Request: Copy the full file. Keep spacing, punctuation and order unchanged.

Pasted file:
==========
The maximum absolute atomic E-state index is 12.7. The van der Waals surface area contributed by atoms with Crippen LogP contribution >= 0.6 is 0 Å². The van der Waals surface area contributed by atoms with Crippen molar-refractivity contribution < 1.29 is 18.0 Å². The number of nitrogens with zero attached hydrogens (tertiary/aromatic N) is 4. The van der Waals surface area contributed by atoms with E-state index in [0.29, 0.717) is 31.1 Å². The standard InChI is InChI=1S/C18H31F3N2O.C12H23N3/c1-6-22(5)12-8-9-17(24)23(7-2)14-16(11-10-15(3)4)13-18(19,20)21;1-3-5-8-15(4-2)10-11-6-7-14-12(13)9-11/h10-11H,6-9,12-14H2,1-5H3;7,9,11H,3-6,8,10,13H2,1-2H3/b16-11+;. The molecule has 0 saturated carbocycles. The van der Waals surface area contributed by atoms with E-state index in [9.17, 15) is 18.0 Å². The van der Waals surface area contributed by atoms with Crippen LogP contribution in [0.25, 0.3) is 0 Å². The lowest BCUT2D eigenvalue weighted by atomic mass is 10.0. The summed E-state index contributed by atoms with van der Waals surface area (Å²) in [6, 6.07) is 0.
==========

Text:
The maximum absolute atomic E-state index is 12.7. The van der Waals surface area contributed by atoms with Crippen LogP contribution >= 0.6 is 0 Å². The van der Waals surface area contributed by atoms with Crippen molar-refractivity contribution < 1.29 is 18.0 Å². The number of nitrogens with zero attached hydrogens (tertiary/aromatic N) is 4. The van der Waals surface area contributed by atoms with E-state index in [0.29, 0.717) is 31.1 Å². The standard InChI is InChI=1S/C18H31F3N2O.C12H23N3/c1-6-22(5)12-8-9-17(24)23(7-2)14-16(11-10-15(3)4)13-18(19,20)21;1-3-5-8-15(4-2)10-11-6-7-14-12(13)9-11/h10-11H,6-9,12-14H2,1-5H3;7,9,11H,3-6,8,10,13H2,1-2H3/b16-11+;. The molecule has 0 saturated carbocycles. The van der Waals surface area contributed by atoms with E-state index in [9.17, 15) is 18.0 Å². The van der Waals surface area contributed by atoms with Crippen LogP contribution in [0.25, 0.3) is 0 Å². The lowest BCUT2D eigenvalue weighted by atomic mass is 10.0. The summed E-state index contributed by atoms with van der Waals surface area (Å²) in [6, 6.07) is 0.